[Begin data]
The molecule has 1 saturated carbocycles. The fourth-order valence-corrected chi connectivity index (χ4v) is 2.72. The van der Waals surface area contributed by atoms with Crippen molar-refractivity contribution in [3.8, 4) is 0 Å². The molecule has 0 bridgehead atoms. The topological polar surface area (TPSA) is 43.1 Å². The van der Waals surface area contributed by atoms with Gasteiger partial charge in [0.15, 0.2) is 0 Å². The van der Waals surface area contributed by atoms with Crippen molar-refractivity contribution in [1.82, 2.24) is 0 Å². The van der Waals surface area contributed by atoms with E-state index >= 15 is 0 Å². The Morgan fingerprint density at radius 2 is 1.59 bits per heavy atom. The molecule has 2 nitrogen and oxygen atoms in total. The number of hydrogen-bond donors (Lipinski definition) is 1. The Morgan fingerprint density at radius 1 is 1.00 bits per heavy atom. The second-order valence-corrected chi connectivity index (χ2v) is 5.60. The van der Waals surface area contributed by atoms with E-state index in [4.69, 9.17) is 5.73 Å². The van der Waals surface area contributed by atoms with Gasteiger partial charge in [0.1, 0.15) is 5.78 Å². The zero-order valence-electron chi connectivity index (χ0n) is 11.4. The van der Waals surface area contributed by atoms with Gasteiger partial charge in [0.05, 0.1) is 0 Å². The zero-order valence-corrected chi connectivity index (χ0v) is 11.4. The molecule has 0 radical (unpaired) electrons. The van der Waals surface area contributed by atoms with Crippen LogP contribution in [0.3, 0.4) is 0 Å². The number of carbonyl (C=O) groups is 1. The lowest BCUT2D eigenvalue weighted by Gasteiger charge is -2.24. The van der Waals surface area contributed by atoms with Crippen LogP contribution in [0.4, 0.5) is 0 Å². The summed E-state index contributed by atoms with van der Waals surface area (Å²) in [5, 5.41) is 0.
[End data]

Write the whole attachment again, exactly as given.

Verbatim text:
The molecule has 1 saturated carbocycles. The fourth-order valence-corrected chi connectivity index (χ4v) is 2.72. The van der Waals surface area contributed by atoms with Crippen molar-refractivity contribution in [3.8, 4) is 0 Å². The molecule has 0 bridgehead atoms. The topological polar surface area (TPSA) is 43.1 Å². The van der Waals surface area contributed by atoms with Gasteiger partial charge in [0.15, 0.2) is 0 Å². The van der Waals surface area contributed by atoms with Crippen molar-refractivity contribution in [1.82, 2.24) is 0 Å². The van der Waals surface area contributed by atoms with E-state index >= 15 is 0 Å². The Morgan fingerprint density at radius 2 is 1.59 bits per heavy atom. The molecule has 2 nitrogen and oxygen atoms in total. The number of hydrogen-bond donors (Lipinski definition) is 1. The Morgan fingerprint density at radius 1 is 1.00 bits per heavy atom. The second-order valence-corrected chi connectivity index (χ2v) is 5.60. The van der Waals surface area contributed by atoms with E-state index in [4.69, 9.17) is 5.73 Å². The van der Waals surface area contributed by atoms with Gasteiger partial charge in [0.1, 0.15) is 5.78 Å². The zero-order valence-electron chi connectivity index (χ0n) is 11.4. The van der Waals surface area contributed by atoms with Gasteiger partial charge in [0.05, 0.1) is 0 Å². The zero-order valence-corrected chi connectivity index (χ0v) is 11.4. The molecule has 0 radical (unpaired) electrons. The van der Waals surface area contributed by atoms with Crippen LogP contribution in [0.3, 0.4) is 0 Å². The number of carbonyl (C=O) groups is 1. The lowest BCUT2D eigenvalue weighted by Gasteiger charge is -2.24. The van der Waals surface area contributed by atoms with Crippen LogP contribution in [0.4, 0.5) is 0 Å². The summed E-state index contributed by atoms with van der Waals surface area (Å²) in [5, 5.41) is 0.